Comedy king Jim Carrey has been away from the big screen for a long time. According to a new documentary, he has been spending his time painting. In Jim Carrey: I Needed Colour, directed by David Bushell, Carrey is seen as a sincere but reclusive painter. He is filmed at his house, which is filled with canvases.
“When I really started painting a lot, I had become so obsessed that there was nowhere to move in my home,” Carrey says in a voiceover. It began on a bleak winter day in New York, when he looked around and it got depressing for him. It was then “I think I needed colour”, Carrey said.
Carrey’s last major release was Dumb and Dumber To (2014), the sequel to one of his career’s biggest hits. The movie was critically panned and performed badly at the box office, as have most of his releases in the last seven years.
Carrey was cast against type as a silent hermit in his last big-screen appearance in Ana Lily Amirpour’s The Bad Batch (2017). While the film generated interest in film festivals, Carrey stayed away from promotional activities related to the film.
The push to begin painting came six years ago when he was trying to mend a broken heart. Among his favoured subjects: Jesus Christ. “The energy that surrounds Jesus is electric,” he says in the film. “The paintings of Jesus are really my desire to convey Christ consciousness.” Painting frees the actor – “Free from the future, free from past, free from regret, free from worry.”
A bit of banter, a bit of cheer and lots of craic.
They say that if you’re lucky enough to be Irish, then you’re lucky enough. The Irish are famous for their cultural symbols recognised and celebrated across the world. But apart from their proverbial luck, the colour green and St. Patrick’s Day, it’s a zest for life that truly defines the Irish.
Don’t be alarmed if you hear the Irish talking about “crack”. Craic, pronounced ‘Krak’, is a popular Irish expression that can’t be defined but can only be experienced. “What’s the craic” could mean many things. It’s used break the ice with a stranger, to catch up with a friend or even to say - “let’s have some fun.”
The Irish are known for their warmth and friendliness. So much so that during the Euro 2016, Irish football fans were charming their way through a rival country, making friends wherever they went and spreading joy through various good deeds. Being Irish is about celebrating life and to be a part of the festivity, all you need to do is visit an Irish pub. Always buzzing with music, stories and laughter, the pub is a great place to experience the essence of Irish culture.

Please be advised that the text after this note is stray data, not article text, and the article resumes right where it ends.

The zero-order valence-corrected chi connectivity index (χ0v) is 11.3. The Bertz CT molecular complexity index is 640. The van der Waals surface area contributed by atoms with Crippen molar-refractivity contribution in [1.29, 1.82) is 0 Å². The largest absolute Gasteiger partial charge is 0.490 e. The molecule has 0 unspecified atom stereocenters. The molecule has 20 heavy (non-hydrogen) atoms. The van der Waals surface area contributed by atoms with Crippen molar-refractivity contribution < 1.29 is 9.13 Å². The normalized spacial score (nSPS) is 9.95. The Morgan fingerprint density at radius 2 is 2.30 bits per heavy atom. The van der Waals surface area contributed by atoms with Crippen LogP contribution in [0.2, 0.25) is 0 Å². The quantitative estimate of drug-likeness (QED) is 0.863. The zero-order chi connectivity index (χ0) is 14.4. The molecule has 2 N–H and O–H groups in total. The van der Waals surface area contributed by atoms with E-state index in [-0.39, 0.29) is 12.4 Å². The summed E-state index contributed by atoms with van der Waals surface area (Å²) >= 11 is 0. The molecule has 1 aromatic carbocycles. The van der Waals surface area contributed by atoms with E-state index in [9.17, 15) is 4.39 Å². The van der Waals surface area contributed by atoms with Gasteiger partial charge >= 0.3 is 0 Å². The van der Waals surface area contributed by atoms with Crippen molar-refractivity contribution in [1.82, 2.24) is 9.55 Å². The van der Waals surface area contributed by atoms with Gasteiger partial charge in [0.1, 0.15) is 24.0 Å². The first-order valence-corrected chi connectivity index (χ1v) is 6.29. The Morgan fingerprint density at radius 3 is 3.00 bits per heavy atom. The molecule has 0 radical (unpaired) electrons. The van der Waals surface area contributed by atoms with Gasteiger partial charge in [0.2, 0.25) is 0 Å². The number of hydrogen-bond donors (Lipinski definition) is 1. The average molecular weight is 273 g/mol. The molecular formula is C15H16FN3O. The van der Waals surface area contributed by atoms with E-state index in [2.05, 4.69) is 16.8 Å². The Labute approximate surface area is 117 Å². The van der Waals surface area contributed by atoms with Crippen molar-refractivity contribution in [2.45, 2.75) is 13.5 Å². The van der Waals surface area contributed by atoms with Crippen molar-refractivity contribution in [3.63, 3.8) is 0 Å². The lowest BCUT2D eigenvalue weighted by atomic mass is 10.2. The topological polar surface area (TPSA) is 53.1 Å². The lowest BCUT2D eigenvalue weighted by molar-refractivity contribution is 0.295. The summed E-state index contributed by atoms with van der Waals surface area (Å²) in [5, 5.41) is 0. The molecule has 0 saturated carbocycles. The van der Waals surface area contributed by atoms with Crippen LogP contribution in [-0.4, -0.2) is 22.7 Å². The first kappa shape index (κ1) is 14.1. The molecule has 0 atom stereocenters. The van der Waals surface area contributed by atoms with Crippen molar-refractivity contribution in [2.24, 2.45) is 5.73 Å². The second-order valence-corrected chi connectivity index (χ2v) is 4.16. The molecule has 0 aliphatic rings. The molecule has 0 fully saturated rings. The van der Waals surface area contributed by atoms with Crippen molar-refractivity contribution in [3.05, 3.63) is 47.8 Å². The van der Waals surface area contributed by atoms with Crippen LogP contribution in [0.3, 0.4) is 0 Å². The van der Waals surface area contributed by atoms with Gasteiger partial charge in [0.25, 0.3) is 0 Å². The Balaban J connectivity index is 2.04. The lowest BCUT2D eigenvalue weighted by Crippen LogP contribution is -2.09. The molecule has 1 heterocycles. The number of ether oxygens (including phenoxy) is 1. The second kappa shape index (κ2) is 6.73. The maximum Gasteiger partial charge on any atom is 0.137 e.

While the history of Ireland made its people tenacious, they’ve also embraced the light-hearted side of life. This combination of courage and a sense of humour can be observed in everything they do. “It’ll be grand, sure!”, is an Irish saying that captures this spirit – take a shot, give it a go, whatever happens, life will be great.
The Irish have a knack for sharing and creating stories; and it is said that Irish stories are always long and never dull. It’s not surprising then that stories like the legend of Halloween, which originated in Ireland, are not only known but celebrated all over the world. In an Irish pub, you’ll invariably find yourself immersed in a tale, with every other person adding a twist to the story. Don’t be surprised if what you assumed to be fiction turns out to be true, as seen in this video.
From thrilling tales of Irish lads that travel from pub to pub, to the making music with anything and everything at your disposal, being Irish means being up for anything. The Irish way is incomplete without their brand of music that reverberates through family dinners, pub sessions, the streets…wherever you can pull up a stool. What gives a Trad Session in a traditional Irish pub its distinctive flavour is that there is no stage separating musicians from the listeners and anyone is welcome to join in. Jameson, a brand that has bottled the Irish spirit, has captured moments of pure Irish-ness in these short videos.
Distilled in Ireland, Jameson is an integral part of the Irish social experience. In its company, one can truly sense the camaraderie of a group of lads having a night out. Whether you are in a pub or in the depths of a forest, if you’re in the company of lads, rest assured, you’re in for some adventure and a lot of craic.
This article was produced by the Scroll marketing team on behalf of Jameson and not by the Scroll editorial team.